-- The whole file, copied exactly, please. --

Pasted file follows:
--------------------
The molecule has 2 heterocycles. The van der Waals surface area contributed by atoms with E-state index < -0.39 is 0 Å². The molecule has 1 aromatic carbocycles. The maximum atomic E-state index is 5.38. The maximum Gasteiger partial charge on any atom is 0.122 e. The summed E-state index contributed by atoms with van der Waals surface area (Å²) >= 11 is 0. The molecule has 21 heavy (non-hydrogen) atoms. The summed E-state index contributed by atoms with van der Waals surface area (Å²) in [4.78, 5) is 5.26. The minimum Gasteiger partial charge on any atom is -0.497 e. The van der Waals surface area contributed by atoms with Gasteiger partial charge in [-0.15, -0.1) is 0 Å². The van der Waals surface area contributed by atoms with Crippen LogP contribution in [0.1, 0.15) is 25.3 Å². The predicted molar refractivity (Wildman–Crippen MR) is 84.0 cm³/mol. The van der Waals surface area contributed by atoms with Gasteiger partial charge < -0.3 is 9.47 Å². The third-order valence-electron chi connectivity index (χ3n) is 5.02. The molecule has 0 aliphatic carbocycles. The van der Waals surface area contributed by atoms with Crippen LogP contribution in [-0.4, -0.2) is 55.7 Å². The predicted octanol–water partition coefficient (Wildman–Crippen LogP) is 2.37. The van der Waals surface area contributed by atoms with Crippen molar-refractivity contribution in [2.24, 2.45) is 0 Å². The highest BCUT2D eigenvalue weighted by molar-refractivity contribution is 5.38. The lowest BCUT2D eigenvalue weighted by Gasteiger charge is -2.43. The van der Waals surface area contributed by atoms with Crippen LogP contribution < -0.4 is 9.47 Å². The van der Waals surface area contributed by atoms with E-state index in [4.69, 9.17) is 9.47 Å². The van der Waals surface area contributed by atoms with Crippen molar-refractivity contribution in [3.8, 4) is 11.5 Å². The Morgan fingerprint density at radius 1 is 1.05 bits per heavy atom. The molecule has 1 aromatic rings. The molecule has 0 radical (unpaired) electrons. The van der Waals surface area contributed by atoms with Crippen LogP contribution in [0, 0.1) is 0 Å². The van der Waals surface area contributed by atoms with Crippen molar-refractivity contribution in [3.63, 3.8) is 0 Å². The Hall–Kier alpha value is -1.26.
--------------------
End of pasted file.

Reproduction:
The molecule has 2 heterocycles. The van der Waals surface area contributed by atoms with E-state index < -0.39 is 0 Å². The molecule has 1 aromatic carbocycles. The maximum atomic E-state index is 5.38. The maximum Gasteiger partial charge on any atom is 0.122 e. The summed E-state index contributed by atoms with van der Waals surface area (Å²) >= 11 is 0. The molecule has 21 heavy (non-hydrogen) atoms. The summed E-state index contributed by atoms with van der Waals surface area (Å²) in [4.78, 5) is 5.26. The minimum Gasteiger partial charge on any atom is -0.497 e. The van der Waals surface area contributed by atoms with Gasteiger partial charge in [-0.15, -0.1) is 0 Å². The van der Waals surface area contributed by atoms with Crippen LogP contribution in [0.1, 0.15) is 25.3 Å². The predicted molar refractivity (Wildman–Crippen MR) is 84.0 cm³/mol. The van der Waals surface area contributed by atoms with Gasteiger partial charge < -0.3 is 9.47 Å². The third-order valence-electron chi connectivity index (χ3n) is 5.02. The molecule has 0 aliphatic carbocycles. The van der Waals surface area contributed by atoms with Crippen LogP contribution in [-0.4, -0.2) is 55.7 Å². The predicted octanol–water partition coefficient (Wildman–Crippen LogP) is 2.37. The van der Waals surface area contributed by atoms with Crippen molar-refractivity contribution in [2.24, 2.45) is 0 Å². The highest BCUT2D eigenvalue weighted by molar-refractivity contribution is 5.38. The lowest BCUT2D eigenvalue weighted by Gasteiger charge is -2.43. The van der Waals surface area contributed by atoms with Crippen LogP contribution < -0.4 is 9.47 Å². The van der Waals surface area contributed by atoms with E-state index in [4.69, 9.17) is 9.47 Å². The van der Waals surface area contributed by atoms with Crippen molar-refractivity contribution in [3.8, 4) is 11.5 Å². The Morgan fingerprint density at radius 1 is 1.05 bits per heavy atom. The molecule has 1 aromatic rings. The molecule has 0 radical (unpaired) electrons. The van der Waals surface area contributed by atoms with Crippen LogP contribution in [0, 0.1) is 0 Å². The van der Waals surface area contributed by atoms with Crippen molar-refractivity contribution in [3.63, 3.8) is 0 Å². The Hall–Kier alpha value is -1.26.